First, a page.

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AGW Automatic Girth Welder 3 Oclock Welder - Tank Storage Mag
Red-D-Arc was featured in the December/January issue of Tank Storage Magazine in an editorial titled “Rental welding equipment for storage tank fabricators”. Tank Storage Magazine is an industry leading publication, reporting exclusively on the bulk liquid tank storage and terminal sector.

The storage tank construction industry is highly competitive and fabricators gain a significant advantage by leveraging Red-D-Arc’s rental fleet of automatic tank welding equipment. Red-D-Arc supplies specialized automatic storage tank welding equipment to companies in the tank fabrication industry for projects all over the world.

Along with our specialized tank welding equipment comes a highly knowledgeable and experienced team of Red-D-Arc technicians. Sayer Hendricks – storage tank welding equipment specialist at Red-D-Arc is quoted in the article: “A fabrication company without prior knowledge of the equipment, is able to rent a turn-key tank welding automation system and increase their welding productivity by 40-50%. With on-site training, service and support, our customers are up and running quickly and making 100% x-ray quality welds without fail”

The full article is available here: Rental welding equipment for storage tank fabricators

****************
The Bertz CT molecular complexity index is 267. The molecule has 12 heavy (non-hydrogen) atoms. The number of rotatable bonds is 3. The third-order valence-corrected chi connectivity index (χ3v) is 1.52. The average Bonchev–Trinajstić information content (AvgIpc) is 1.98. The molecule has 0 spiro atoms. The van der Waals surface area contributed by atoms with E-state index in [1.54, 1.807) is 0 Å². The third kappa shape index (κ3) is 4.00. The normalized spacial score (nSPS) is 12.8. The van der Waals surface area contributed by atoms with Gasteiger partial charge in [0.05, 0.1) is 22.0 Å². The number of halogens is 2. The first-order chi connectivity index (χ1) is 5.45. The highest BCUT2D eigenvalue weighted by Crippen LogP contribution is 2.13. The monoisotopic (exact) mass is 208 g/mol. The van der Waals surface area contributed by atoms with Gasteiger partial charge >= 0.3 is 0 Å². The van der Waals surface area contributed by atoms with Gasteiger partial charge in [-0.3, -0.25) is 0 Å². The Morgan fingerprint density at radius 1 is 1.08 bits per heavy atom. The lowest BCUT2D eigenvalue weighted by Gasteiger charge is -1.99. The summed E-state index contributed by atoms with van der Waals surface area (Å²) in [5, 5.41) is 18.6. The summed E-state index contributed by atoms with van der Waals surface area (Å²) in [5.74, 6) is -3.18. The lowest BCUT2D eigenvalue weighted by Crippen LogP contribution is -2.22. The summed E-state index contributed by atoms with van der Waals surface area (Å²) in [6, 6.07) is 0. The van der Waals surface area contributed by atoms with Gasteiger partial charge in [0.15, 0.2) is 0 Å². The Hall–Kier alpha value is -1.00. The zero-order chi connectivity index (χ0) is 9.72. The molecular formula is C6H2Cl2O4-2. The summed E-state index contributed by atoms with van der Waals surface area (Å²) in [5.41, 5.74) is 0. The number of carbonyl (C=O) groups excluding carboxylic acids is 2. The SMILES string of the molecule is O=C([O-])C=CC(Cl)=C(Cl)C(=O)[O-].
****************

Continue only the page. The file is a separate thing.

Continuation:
Customer Project: Minnesota Vikings’ New Stadium

08 June, 16 11:52 am · Leave a comment · Geoff Campbell
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Scheduled for completion in July 2016, U.S. Bank Stadium, the new home of the Minnesota Vikings, is a fixed roof structure that will be nearly 30 stories tall at its highest point. During construction, the base plates of some of the structural support columns needed to be pre-heated to 400o prior to welding. Traditional heating by flame proved to be difficult. It was determined that induction heating was the right solution to safely and efficiently heat the steel to an exact temperature. Induction heating is the preferred method to address challenges associated with the pre-heating of structural steel because it provides a safe and accurate method of heating the metal to a precise temperature.

Red-D-Arc offers Miller ProHeat 35 Induction Heating Systems (IHS) available for rent, lease and sale. This highly efficient technology uses non-contact heating to induce heat electromagnetically rather than using a heating element in contact with the part.

UPDATE:  This project was completed ahead of schedule.

Red-D-Arc Works on The Wilshire Grand Centre

18 February, 16 2:21 pm · Leave a comment ·
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Red-D-Arc provided ProHeat 35 induction heating systems during the construction of The Wilshire Grand Centre in Los Angeles. Large box columns of various sizes and weights needed to be pre-heated during the fabricating and erecting process. Red-D-Arc suggested the use of Pro Heat 35 induction heating systems and helped design fixtures for the heating cables so the box columns could be pre-heated safely and effectively. The 73 story, 1100 foot tower is planned to be completed in 2017 and will become the tallest tower in California!

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Airgas, an Air Liquide company, is the nation's leading single-source supplier of gases, welding and safety products. Known locally nationwide, our distribution network serves more than one million customers of all sizes with a broad offering of top-quality products and unmatched expertise.